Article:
Breakdown of defensive alignments 3-4 vs 4-3

Discussion in 'Main Sports Forum' started by GatorJ, Mar 12, 2018.

  1. GatorJ

    GatorJ Hopeful
    Moderator

    Joined:
    Jun 11, 2014
    Messages:
    13,895
    Oxbucks:
    $2,858
    Ratings:
    +10,878 / -98
    I’d like @ltraz to comment - but I thought it would help to have a discussion on the difference between assignments on the 3-4 vs the 4-3.

    Here are a couple snippets explaining the different techniques.

    https://www.profootballfocus.com/news/defensive-prototypes-5-technique

    As we continue our look through the Defensive Line prototypes we come to the 5-technique, which has been suffering from a confused identity in common parlance.

    When the draft rolls around we hear talk about the traditional 5-tech, the long, strong 3-4 defensive end who plays over the offensive tackle and dominates against the run. That player is actually a 4-tech in the most widely used naming system. The 5-tech actually lines up shaded to the outside of the offensive tackle.

    The 4i, 4 and 5-tech alignments have tended to be lumped together through the years and collectively labeled as 5-tech players, but in truth the 5-tech is actually the least used of the three, with 4 and 4i accounting for approximately seven times the number of snaps 5-techniques were played in 2014.


    5570F8CE-E837-4155-B2C8-195BCFDCFED9.png



    In reality, because the league plays nickel on around 60% of defensive snaps in today’s NFL, every 3-4 defensive end is going to spend more time as a 3-tech than he is playing 4i, 4 or 5 because of the nature of pass-rushing sub-packages.

    As we move further out from center the more we move from the realm of true interior players into that of hybrids, or players that ply their trade in defensive fronts that are more multiple than they are either 3-4 or 4-3. Each of the players to appear in this graph (click to enlarge) has a far higher spike at either 3-tech or outside of the 5-tech in the area usually occupied by 4-3 defensive ends and true edge-rushers. Some have higher spikes at both than they do at 5-tech, but these five players are the five with the highest percentage of their snaps at 5-tech in 2014.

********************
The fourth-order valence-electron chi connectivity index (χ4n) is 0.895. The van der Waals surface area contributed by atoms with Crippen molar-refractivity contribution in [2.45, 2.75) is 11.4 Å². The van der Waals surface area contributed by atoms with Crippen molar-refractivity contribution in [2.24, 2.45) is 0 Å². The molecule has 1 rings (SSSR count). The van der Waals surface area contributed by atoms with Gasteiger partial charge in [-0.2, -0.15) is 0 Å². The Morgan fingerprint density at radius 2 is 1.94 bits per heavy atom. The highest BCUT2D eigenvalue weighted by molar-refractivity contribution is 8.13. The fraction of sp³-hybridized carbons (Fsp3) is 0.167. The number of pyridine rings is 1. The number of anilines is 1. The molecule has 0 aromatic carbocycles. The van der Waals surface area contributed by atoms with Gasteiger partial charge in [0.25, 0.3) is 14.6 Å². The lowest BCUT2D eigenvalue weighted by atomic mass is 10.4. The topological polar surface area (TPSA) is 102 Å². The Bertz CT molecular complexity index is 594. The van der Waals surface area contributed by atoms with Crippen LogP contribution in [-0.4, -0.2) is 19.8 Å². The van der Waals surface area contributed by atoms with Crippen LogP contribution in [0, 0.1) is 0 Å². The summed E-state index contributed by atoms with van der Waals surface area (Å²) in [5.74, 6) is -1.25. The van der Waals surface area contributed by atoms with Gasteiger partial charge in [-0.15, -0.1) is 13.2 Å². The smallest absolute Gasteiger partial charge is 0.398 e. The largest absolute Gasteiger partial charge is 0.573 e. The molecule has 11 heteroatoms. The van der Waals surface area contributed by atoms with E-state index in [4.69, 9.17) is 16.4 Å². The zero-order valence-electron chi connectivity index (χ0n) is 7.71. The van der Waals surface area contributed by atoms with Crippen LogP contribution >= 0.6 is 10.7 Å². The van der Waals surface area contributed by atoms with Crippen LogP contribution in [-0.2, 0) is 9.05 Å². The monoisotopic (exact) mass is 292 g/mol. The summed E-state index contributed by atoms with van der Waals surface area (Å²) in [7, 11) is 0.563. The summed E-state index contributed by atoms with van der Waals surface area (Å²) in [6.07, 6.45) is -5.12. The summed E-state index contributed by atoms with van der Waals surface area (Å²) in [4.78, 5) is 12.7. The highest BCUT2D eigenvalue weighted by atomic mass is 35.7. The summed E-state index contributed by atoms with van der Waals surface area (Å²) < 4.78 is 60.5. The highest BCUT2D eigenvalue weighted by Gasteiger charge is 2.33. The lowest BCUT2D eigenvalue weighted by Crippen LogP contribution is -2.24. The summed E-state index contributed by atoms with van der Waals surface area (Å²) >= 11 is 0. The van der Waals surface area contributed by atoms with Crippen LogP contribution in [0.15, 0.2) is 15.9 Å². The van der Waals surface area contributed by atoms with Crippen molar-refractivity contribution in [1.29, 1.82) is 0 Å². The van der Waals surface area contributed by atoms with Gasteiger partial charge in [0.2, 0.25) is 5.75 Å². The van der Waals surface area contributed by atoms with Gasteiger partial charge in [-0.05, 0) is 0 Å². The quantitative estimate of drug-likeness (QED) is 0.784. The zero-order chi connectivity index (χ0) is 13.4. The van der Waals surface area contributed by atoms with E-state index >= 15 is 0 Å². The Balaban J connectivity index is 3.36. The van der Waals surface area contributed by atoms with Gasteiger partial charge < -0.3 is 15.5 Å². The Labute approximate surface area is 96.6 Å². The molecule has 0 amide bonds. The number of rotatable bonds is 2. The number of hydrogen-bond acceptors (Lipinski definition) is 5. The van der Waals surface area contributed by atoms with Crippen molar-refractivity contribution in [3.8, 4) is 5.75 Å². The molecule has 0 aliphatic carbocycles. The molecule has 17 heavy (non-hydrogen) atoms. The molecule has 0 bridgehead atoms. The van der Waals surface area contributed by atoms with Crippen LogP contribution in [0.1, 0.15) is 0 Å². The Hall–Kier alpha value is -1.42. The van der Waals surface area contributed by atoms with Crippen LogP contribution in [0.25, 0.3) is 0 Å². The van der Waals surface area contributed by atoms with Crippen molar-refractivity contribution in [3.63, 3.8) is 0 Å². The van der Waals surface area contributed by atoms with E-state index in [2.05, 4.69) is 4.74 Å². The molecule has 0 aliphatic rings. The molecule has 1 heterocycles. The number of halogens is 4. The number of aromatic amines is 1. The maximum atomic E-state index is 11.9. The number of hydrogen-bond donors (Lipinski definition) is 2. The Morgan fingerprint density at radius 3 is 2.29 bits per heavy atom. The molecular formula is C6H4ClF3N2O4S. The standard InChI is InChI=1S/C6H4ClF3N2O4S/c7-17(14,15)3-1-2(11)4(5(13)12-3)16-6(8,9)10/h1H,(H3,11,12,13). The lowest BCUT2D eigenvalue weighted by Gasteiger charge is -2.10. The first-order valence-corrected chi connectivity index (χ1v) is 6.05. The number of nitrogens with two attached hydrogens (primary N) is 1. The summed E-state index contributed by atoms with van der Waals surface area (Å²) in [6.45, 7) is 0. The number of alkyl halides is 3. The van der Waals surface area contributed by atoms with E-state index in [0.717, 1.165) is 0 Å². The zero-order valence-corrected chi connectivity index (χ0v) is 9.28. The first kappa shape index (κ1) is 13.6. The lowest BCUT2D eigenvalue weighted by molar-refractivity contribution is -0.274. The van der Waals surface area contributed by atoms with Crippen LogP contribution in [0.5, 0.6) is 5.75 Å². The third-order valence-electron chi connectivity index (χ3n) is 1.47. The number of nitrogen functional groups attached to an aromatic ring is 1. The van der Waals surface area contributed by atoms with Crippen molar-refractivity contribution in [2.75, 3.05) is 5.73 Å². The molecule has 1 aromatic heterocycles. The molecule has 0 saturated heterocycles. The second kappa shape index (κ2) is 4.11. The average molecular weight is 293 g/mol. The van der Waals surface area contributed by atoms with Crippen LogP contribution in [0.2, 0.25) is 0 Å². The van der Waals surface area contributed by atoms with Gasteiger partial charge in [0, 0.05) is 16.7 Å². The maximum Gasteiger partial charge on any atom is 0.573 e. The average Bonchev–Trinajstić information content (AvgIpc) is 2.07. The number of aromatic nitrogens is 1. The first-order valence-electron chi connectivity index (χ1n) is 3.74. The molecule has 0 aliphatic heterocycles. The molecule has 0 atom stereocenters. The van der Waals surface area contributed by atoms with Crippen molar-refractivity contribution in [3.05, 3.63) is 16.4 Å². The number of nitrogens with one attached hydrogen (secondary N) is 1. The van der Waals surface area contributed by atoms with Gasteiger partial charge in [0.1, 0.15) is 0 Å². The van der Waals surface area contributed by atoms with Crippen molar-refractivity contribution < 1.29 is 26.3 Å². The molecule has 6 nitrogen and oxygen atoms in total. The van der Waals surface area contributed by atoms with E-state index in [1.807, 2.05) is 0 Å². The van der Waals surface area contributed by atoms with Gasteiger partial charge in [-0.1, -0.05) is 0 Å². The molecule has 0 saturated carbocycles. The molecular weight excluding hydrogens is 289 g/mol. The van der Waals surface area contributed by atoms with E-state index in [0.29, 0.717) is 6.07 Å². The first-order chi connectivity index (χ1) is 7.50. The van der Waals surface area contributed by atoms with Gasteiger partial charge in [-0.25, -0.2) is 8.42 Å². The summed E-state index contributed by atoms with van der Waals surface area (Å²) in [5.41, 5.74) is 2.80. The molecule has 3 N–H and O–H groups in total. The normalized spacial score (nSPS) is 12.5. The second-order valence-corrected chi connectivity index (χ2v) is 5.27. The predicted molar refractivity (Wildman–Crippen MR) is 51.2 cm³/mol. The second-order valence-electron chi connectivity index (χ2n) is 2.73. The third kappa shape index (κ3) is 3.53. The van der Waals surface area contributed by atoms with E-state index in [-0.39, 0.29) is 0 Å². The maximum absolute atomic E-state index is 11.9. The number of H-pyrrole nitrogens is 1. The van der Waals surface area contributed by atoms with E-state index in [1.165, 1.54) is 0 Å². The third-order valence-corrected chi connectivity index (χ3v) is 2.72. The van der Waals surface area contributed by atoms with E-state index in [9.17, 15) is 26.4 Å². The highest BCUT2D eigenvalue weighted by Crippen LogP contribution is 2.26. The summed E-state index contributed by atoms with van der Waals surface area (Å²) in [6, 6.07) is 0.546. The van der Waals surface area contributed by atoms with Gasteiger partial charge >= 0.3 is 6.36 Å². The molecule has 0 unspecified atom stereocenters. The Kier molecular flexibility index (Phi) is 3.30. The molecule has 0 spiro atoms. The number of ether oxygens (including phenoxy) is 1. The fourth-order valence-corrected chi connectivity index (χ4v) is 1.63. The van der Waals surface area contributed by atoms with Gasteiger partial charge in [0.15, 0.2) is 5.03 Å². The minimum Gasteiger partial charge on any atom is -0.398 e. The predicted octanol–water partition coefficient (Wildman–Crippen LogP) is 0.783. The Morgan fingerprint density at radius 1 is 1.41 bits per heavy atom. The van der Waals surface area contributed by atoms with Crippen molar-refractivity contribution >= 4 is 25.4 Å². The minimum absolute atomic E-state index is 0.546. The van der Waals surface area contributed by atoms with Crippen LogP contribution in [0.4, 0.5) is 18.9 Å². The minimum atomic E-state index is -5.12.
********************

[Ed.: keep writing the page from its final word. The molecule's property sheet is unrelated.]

[​IMG]
    5-Tech, Click to Enlarge
    Perhaps the two most interesting lines to focus on are those of J.J. Watt and Michael Bennett, because they are extremely close matches. If you are looking for an analogue of what Watt has evolved into, at least by alignment he is far closer to Bennett than he is a true interior presence like a 3-tech defensive tackle or 3-4 end.

    Watt’s biggest spike, like Bennett’s, is well outside the tackle, and he has a relatively small spike inside at 3-tech, but both players do spend a significant amount of time lining up around the tackle across all of those various technique spots. They are inherently edge defenders that also move inside and adjust their alignment according to the defensive front on the play. Watt, it’s worth noting, also has a pretty significant spike at the 9-technique spot, the widest alignment possible and one usually reserved strictly for speed rushers and stand-up outside linebackers.